Campbell Soup is close to closing a deal for its Bolthouse Farms fresh foods business with a group led by its former CEO, Jeffrey Dunn, who also served as president of Campbell Fresh from 2015 to 2016.
Campbell paid $1.55 billion for the company in 2012, and will unload it for about $500 million if Campbell's board approves, according to the Wall Street Journal, which broke the story yesterday and has been on top of it for months.
“Campbell started to sell its U.S. fresh food assets six months ago as part of its successful campaign to win a proxy fight against shareholder activist Dan Loeb,” Josh Kosman and Carleton English remind us in the New York Post. A source confirmed to them that private equity firm Butterfly Equity, where Dunn is an operating partner, is close to buying the Bolthouse business.
“Butterfly Equity was founded by former KKR principal Adam Waglay, and Dustin Beck, an entrepreneur,” they add.
As part of her ill-fated effort to woo millennials, former CEO Denise Morrison pushed the acquisition of Bolthouse Farms. Morrison stepped down suddenly last May after leading the company for seven years. Mark Clouse, who had been CEO of Pinnacle Foods, was named CEO in December.
“The fresh food industry … proved to be a poor fit for Campbell. The industry requires expertise in agriculture that Campbell lacked. It is difficult as a public company to manage a fresh food business, which is subject to the whims of the weather, contrary to the predictability public investors demand. An ill-timed California drought further exacerbated Campbell’s challenges with Bolthouse,” writes CNBC's Lauren Hirsch.
“Campbell earlier this year sold its Garden Fresh Gourmet salsa business to an affiliate of hummus and dip company Fountain of Health USA for an undisclosed amount. It bought the brand for $231 million in 2015.”
“Campbell shifted back to the center of the grocery store with its acquisition of Snyder’s-Lance pretzels and nuts for $6.1 billion, including debt, in 2017. The deal made Campbell more of a snack company, but saddled it with a higher debt load that executives have said they want to reduce through divestitures,” point out the WSJ’s Heather Haddon and Cara Lombardo.
Indeed, “the management is likely to use the proceeds from the recent sales and the one under discussion to repay debt, which hit a new high after Campbell acquired a snack company in a high-value deal a few months ago, using external funding. Going through one of the worst phases in its history, Campbell is slowly getting back on track after being battered by mismanagement and financial indiscipline, which at one point had brought the company to the brink of putting itself up for sale,” according to a post on Alpha Street.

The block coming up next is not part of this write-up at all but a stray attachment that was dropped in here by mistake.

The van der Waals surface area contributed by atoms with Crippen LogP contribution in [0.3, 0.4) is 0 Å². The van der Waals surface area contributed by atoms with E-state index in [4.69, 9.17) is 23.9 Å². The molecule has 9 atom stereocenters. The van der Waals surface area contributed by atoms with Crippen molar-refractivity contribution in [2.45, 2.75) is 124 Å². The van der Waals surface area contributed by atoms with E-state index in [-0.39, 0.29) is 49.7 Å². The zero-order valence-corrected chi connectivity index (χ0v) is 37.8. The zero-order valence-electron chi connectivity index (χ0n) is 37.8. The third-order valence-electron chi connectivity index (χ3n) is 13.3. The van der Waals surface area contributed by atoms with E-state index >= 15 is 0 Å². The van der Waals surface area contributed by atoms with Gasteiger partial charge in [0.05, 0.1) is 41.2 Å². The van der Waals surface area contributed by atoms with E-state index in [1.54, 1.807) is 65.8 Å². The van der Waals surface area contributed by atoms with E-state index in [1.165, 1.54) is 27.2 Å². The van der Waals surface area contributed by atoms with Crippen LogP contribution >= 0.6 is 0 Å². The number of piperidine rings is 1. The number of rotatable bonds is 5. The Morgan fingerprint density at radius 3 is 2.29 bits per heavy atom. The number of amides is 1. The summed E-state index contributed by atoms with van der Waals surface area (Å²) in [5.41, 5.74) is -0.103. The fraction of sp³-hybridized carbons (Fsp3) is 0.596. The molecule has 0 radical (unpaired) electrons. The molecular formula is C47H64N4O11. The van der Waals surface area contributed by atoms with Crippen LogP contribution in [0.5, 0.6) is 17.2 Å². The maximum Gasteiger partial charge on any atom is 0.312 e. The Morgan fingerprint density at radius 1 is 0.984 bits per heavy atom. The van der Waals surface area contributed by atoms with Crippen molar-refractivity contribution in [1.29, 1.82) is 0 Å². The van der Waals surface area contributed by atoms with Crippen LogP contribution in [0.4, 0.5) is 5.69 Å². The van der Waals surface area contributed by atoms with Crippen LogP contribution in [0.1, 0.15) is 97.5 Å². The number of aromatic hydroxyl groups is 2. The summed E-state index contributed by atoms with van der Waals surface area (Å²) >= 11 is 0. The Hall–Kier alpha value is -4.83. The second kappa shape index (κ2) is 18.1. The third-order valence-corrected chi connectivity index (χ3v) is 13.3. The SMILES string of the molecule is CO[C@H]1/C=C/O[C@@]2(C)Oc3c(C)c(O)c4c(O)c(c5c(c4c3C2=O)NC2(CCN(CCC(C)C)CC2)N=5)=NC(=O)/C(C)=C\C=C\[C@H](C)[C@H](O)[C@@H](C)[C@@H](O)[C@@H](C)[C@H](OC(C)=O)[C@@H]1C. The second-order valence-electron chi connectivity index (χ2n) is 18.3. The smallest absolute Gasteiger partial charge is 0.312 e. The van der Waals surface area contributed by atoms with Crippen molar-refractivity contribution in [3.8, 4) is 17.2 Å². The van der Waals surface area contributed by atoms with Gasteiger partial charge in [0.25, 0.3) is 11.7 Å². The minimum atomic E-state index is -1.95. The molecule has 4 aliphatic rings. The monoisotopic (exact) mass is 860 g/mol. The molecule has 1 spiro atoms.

Campbell reportedly is also in advance talks with Mondelez over a a $2.5 billion deal for its Arnott's Biscuits and Kelsen Group subsidiaries. “Campbell for months had been under activist pressure from investor Dan Loeb and his hedge fund Third Point,” writes Kenneth Hilario for Philadelphia Business Journal.
Bolthouse Farms, meanwhile, is due for some revitalization and Dunn may be just the right person to oversee it. Dunn was at Coca-Cola for 22 years, leaving as president of Coca-Cola North America and Latin America. He was then briefly president and CEO of Ubiquity Brands, which owns regional snack businesses, before becoming president and CEO at Bolthouse.
In 2015, Dunn wrote a piece for the Harvard Business Review that began with an intriguing lede: “How do you make carrots cool?”
He continued: “In 2008, when I became the CEO of Bolthouse Farms, that was the question we needed to answer. Like most agricultural businesses, the company had been preoccupied for much of its 93-year history with supply: getting its products -- primarily carrots but also juices and dressings -- from the field and the factory to the family dinner table. We liked steady, predictable demand, of course, but no one was seeking step-change growth.
“As a 20-year veteran of the soft drinks industry, I wasn’t satisfied with that. If Coca-Cola could persuade people to drink more than a billion servings of its soda each day, why couldn’t we do the same for a vegetable? Junk food companies were experts in demand creation; we just had to use some of their tactics.”
Thus were the origins of “Eat ’Em Like Junk Food."